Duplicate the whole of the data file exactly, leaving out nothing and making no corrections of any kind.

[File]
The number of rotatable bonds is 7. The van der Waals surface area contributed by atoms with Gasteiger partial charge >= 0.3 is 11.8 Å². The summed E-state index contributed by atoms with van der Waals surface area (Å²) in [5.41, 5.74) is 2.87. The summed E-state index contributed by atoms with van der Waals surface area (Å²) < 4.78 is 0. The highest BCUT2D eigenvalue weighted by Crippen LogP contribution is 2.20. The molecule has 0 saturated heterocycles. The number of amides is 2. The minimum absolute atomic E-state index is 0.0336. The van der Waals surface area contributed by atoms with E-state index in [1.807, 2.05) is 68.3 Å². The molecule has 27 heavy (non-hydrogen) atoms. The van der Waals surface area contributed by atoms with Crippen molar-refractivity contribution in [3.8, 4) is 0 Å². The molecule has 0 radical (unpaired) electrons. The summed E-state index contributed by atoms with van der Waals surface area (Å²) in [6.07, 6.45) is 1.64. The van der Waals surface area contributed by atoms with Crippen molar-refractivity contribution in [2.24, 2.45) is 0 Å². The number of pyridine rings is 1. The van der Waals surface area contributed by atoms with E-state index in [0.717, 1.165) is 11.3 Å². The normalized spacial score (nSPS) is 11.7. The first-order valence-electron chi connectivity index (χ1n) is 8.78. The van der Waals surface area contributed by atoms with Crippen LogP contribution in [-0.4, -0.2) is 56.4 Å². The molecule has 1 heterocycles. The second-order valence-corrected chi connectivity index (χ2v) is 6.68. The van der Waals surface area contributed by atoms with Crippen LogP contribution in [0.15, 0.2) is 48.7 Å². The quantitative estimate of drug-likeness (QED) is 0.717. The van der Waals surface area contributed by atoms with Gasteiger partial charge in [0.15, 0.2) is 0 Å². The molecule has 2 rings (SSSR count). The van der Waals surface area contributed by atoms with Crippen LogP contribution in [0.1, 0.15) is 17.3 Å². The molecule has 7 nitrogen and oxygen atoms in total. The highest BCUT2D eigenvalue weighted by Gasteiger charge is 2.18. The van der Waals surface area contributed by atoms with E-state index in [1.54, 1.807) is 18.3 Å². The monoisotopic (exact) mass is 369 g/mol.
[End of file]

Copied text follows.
The number of rotatable bonds is 7. The van der Waals surface area contributed by atoms with Gasteiger partial charge >= 0.3 is 11.8 Å². The summed E-state index contributed by atoms with van der Waals surface area (Å²) in [5.41, 5.74) is 2.87. The summed E-state index contributed by atoms with van der Waals surface area (Å²) < 4.78 is 0. The highest BCUT2D eigenvalue weighted by Crippen LogP contribution is 2.20. The molecule has 0 saturated heterocycles. The number of amides is 2. The minimum absolute atomic E-state index is 0.0336. The van der Waals surface area contributed by atoms with E-state index in [1.807, 2.05) is 68.3 Å². The molecule has 27 heavy (non-hydrogen) atoms. The van der Waals surface area contributed by atoms with Crippen molar-refractivity contribution in [3.8, 4) is 0 Å². The molecule has 0 radical (unpaired) electrons. The summed E-state index contributed by atoms with van der Waals surface area (Å²) in [6.07, 6.45) is 1.64. The van der Waals surface area contributed by atoms with Crippen molar-refractivity contribution in [2.24, 2.45) is 0 Å². The number of pyridine rings is 1. The van der Waals surface area contributed by atoms with E-state index in [0.717, 1.165) is 11.3 Å². The normalized spacial score (nSPS) is 11.7. The first-order valence-electron chi connectivity index (χ1n) is 8.78. The van der Waals surface area contributed by atoms with Crippen LogP contribution in [-0.4, -0.2) is 56.4 Å². The molecule has 1 heterocycles. The second-order valence-corrected chi connectivity index (χ2v) is 6.68. The van der Waals surface area contributed by atoms with Crippen LogP contribution in [0.15, 0.2) is 48.7 Å². The quantitative estimate of drug-likeness (QED) is 0.717. The van der Waals surface area contributed by atoms with Gasteiger partial charge in [0.15, 0.2) is 0 Å². The molecule has 2 rings (SSSR count). The van der Waals surface area contributed by atoms with Crippen LogP contribution in [0.1, 0.15) is 17.3 Å². The molecule has 7 nitrogen and oxygen atoms in total. The highest BCUT2D eigenvalue weighted by Gasteiger charge is 2.18. The van der Waals surface area contributed by atoms with E-state index in [1.54, 1.807) is 18.3 Å². The monoisotopic (exact) mass is 369 g/mol.